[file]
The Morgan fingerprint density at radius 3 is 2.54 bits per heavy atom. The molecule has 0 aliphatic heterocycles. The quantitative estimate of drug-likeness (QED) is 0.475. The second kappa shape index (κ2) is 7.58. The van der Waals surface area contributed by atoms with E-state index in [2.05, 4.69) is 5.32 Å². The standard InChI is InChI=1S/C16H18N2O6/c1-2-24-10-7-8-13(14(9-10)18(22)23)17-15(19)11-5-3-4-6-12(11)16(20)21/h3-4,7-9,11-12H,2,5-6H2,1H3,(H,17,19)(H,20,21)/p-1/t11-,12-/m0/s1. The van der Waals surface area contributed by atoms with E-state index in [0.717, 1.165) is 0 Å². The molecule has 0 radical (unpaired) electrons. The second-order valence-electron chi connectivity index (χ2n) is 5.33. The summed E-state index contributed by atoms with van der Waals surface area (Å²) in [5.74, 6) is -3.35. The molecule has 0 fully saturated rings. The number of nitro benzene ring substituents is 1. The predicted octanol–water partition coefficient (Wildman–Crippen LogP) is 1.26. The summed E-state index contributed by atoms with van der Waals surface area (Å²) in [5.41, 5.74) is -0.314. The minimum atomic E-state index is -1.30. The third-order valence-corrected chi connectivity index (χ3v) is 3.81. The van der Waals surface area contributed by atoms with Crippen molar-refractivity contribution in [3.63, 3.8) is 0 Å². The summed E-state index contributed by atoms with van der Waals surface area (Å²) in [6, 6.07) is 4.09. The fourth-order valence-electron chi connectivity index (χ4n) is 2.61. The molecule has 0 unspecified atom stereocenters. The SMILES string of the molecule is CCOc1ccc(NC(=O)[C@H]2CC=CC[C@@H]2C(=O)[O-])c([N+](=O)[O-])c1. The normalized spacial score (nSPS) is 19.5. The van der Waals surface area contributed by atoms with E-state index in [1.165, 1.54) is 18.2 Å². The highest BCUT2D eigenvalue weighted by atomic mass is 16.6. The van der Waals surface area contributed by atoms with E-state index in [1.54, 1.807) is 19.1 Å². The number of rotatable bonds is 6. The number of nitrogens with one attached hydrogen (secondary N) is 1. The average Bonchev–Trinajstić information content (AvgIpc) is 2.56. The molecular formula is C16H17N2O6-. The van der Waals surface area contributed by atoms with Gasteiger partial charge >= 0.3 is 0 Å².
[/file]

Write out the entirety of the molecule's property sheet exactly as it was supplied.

The Morgan fingerprint density at radius 3 is 2.54 bits per heavy atom. The molecule has 0 aliphatic heterocycles. The quantitative estimate of drug-likeness (QED) is 0.475. The second kappa shape index (κ2) is 7.58. The van der Waals surface area contributed by atoms with E-state index in [2.05, 4.69) is 5.32 Å². The standard InChI is InChI=1S/C16H18N2O6/c1-2-24-10-7-8-13(14(9-10)18(22)23)17-15(19)11-5-3-4-6-12(11)16(20)21/h3-4,7-9,11-12H,2,5-6H2,1H3,(H,17,19)(H,20,21)/p-1/t11-,12-/m0/s1. The van der Waals surface area contributed by atoms with E-state index in [0.717, 1.165) is 0 Å². The molecule has 0 radical (unpaired) electrons. The second-order valence-electron chi connectivity index (χ2n) is 5.33. The summed E-state index contributed by atoms with van der Waals surface area (Å²) in [5.74, 6) is -3.35. The molecule has 0 fully saturated rings. The number of nitro benzene ring substituents is 1. The predicted octanol–water partition coefficient (Wildman–Crippen LogP) is 1.26. The summed E-state index contributed by atoms with van der Waals surface area (Å²) in [5.41, 5.74) is -0.314. The minimum atomic E-state index is -1.30. The third-order valence-corrected chi connectivity index (χ3v) is 3.81. The van der Waals surface area contributed by atoms with Crippen molar-refractivity contribution in [3.63, 3.8) is 0 Å². The summed E-state index contributed by atoms with van der Waals surface area (Å²) in [6, 6.07) is 4.09. The fourth-order valence-electron chi connectivity index (χ4n) is 2.61. The molecule has 0 unspecified atom stereocenters. The SMILES string of the molecule is CCOc1ccc(NC(=O)[C@H]2CC=CC[C@@H]2C(=O)[O-])c([N+](=O)[O-])c1. The normalized spacial score (nSPS) is 19.5. The van der Waals surface area contributed by atoms with E-state index in [1.165, 1.54) is 18.2 Å². The highest BCUT2D eigenvalue weighted by atomic mass is 16.6. The van der Waals surface area contributed by atoms with E-state index in [1.54, 1.807) is 19.1 Å². The number of rotatable bonds is 6. The number of nitrogens with one attached hydrogen (secondary N) is 1. The average Bonchev–Trinajstić information content (AvgIpc) is 2.56. The molecular formula is C16H17N2O6-. The van der Waals surface area contributed by atoms with Gasteiger partial charge >= 0.3 is 0 Å².